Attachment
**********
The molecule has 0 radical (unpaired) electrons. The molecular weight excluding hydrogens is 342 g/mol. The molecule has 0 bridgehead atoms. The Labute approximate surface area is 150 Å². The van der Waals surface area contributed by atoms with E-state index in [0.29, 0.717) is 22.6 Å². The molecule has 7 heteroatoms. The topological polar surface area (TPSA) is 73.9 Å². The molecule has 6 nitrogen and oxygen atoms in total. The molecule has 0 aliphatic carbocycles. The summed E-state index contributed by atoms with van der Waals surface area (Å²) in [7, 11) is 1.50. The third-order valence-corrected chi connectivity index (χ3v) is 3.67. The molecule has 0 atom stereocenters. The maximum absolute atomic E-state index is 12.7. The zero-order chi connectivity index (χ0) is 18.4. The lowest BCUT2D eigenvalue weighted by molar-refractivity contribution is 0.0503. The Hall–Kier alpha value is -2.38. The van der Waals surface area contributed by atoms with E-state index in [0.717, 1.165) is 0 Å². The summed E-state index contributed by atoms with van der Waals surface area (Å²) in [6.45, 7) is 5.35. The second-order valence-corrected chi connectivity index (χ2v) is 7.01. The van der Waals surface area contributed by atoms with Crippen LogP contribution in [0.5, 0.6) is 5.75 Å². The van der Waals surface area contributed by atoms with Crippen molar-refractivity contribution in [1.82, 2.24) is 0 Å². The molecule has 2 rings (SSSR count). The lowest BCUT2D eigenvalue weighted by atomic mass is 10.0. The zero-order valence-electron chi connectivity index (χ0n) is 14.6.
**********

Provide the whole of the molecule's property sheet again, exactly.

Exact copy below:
The molecule has 0 radical (unpaired) electrons. The molecular weight excluding hydrogens is 342 g/mol. The molecule has 0 bridgehead atoms. The Labute approximate surface area is 150 Å². The van der Waals surface area contributed by atoms with E-state index in [0.29, 0.717) is 22.6 Å². The molecule has 7 heteroatoms. The topological polar surface area (TPSA) is 73.9 Å². The molecule has 6 nitrogen and oxygen atoms in total. The molecule has 0 aliphatic carbocycles. The summed E-state index contributed by atoms with van der Waals surface area (Å²) in [7, 11) is 1.50. The third-order valence-corrected chi connectivity index (χ3v) is 3.67. The molecule has 0 atom stereocenters. The maximum absolute atomic E-state index is 12.7. The zero-order chi connectivity index (χ0) is 18.4. The lowest BCUT2D eigenvalue weighted by molar-refractivity contribution is 0.0503. The Hall–Kier alpha value is -2.38. The van der Waals surface area contributed by atoms with E-state index in [0.717, 1.165) is 0 Å². The summed E-state index contributed by atoms with van der Waals surface area (Å²) in [6.45, 7) is 5.35. The second-order valence-corrected chi connectivity index (χ2v) is 7.01. The van der Waals surface area contributed by atoms with Crippen LogP contribution in [0.5, 0.6) is 5.75 Å². The van der Waals surface area contributed by atoms with Crippen molar-refractivity contribution in [1.82, 2.24) is 0 Å². The molecule has 2 rings (SSSR count). The lowest BCUT2D eigenvalue weighted by atomic mass is 10.0. The zero-order valence-electron chi connectivity index (χ0n) is 14.6.